The short answer is no, a person can prepare their own Will, but it is not always a good thing to try to do it yourself.  There are many things which can go wrong if the Will is not properly drawn up, for example, by not satisfying the formal requirements for Wills or leaving partial intestacies (ie where part of the estate is not dealt with).  Another common mistake is to include in Wills things that are not capable of being given by a Will (for example, assets owned by a company or held in a trust). 

Some of those things were considered in the recent decision of Re: Jacob Albert Omerod (deceased) [2022] QSC 98.  This matter involved a “home made” Will which was not properly executed and which left a partial intestacy.  As a result, an application was needed to be made to the Supreme Court for orders dispensing with the execution requirements for the Will, under section 18 of the Succession Act 1981. 

Briefly, the formal parts for execution of a Will are set out in section 10 of the Succession Act, providing that the Will must be:

  1. In writing;
  2. Signed by the Will maker or someone else in the presence of and at the direction of the Will maker;
  3. Signed in the presence of two or more witnesses present at the same time;
  4. Signed by the Will maker with the intention of executing the Will.

Commonly with home made Wills, there are deficiencies in some shape or form with the execution of the document.  In the matter referred to, the deficiency was that the Will maker had not signed the Will, even though it had been witnessed.  Section 18 allows the court – if it is satisfied that the person intended it to be their Will (or an alternation) to dispense with one or more of the formal requirements.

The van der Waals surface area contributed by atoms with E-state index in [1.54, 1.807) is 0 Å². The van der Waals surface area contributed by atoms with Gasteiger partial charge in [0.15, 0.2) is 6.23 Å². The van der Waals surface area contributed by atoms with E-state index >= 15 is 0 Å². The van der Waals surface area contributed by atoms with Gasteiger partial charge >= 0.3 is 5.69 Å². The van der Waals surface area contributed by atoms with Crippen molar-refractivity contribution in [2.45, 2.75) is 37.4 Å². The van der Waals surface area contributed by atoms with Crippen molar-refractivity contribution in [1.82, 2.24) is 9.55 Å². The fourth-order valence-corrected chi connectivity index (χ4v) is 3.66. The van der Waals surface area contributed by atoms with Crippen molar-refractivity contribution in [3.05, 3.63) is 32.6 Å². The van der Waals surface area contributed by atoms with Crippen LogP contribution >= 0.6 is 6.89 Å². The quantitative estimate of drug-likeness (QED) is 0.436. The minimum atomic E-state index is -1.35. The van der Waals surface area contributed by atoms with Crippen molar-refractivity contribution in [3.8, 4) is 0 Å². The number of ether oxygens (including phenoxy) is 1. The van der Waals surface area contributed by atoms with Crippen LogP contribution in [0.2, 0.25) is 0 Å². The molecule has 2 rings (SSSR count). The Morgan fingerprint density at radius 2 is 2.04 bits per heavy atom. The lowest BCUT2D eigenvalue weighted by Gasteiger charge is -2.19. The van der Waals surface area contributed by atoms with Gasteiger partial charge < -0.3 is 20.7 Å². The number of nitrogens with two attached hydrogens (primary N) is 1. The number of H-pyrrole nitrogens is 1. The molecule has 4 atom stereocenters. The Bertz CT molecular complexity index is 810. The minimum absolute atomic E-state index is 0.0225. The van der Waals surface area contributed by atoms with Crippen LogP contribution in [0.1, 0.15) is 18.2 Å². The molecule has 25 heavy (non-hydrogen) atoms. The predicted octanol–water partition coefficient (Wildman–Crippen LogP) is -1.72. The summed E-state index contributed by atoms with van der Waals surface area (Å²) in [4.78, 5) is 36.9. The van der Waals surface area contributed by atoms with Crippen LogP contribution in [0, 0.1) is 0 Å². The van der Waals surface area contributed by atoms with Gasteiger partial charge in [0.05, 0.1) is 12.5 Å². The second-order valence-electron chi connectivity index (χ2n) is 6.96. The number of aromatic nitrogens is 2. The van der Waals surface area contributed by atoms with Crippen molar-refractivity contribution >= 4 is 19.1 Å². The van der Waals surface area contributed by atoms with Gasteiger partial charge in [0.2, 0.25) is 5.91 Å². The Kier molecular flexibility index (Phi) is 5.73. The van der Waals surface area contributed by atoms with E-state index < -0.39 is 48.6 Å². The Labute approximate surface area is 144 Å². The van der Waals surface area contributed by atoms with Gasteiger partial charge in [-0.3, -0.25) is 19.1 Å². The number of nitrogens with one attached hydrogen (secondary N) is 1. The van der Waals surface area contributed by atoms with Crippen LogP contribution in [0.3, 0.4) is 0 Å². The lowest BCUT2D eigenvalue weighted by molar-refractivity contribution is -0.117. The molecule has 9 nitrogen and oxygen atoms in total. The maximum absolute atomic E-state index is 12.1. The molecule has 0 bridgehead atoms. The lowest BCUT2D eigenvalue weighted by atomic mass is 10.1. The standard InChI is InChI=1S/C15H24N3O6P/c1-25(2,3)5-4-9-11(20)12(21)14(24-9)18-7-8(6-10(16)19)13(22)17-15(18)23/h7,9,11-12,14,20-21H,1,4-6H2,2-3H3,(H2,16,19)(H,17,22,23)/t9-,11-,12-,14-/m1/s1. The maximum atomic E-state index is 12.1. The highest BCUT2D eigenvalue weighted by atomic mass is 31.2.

In the matter referred to, the court was satisfied that the Will maker intended the Will to take effect as his last Will based on the evidence of its creation and its signing by the witnesses.

While it is good that these things can often be cured, the costs involved in rectifying these matters are quite significant.  The evidence to be put before the court can be quite extensive depending on the circumstances, and it is possible that the costs involved would be well in excess of $10,000 in even a relatively simply matter, and potentially many times that amount if it is contested. 

As a result, while it is possible for a person to draw and have properly signed their own Will, attempting to do so can lead to serious defects not only in the terms of the Will putting into effect their wishes, but also in respect of its execution.

For all enquiries in relation to Wills and estate planning, please contact Peter Muller at or Jessica Murray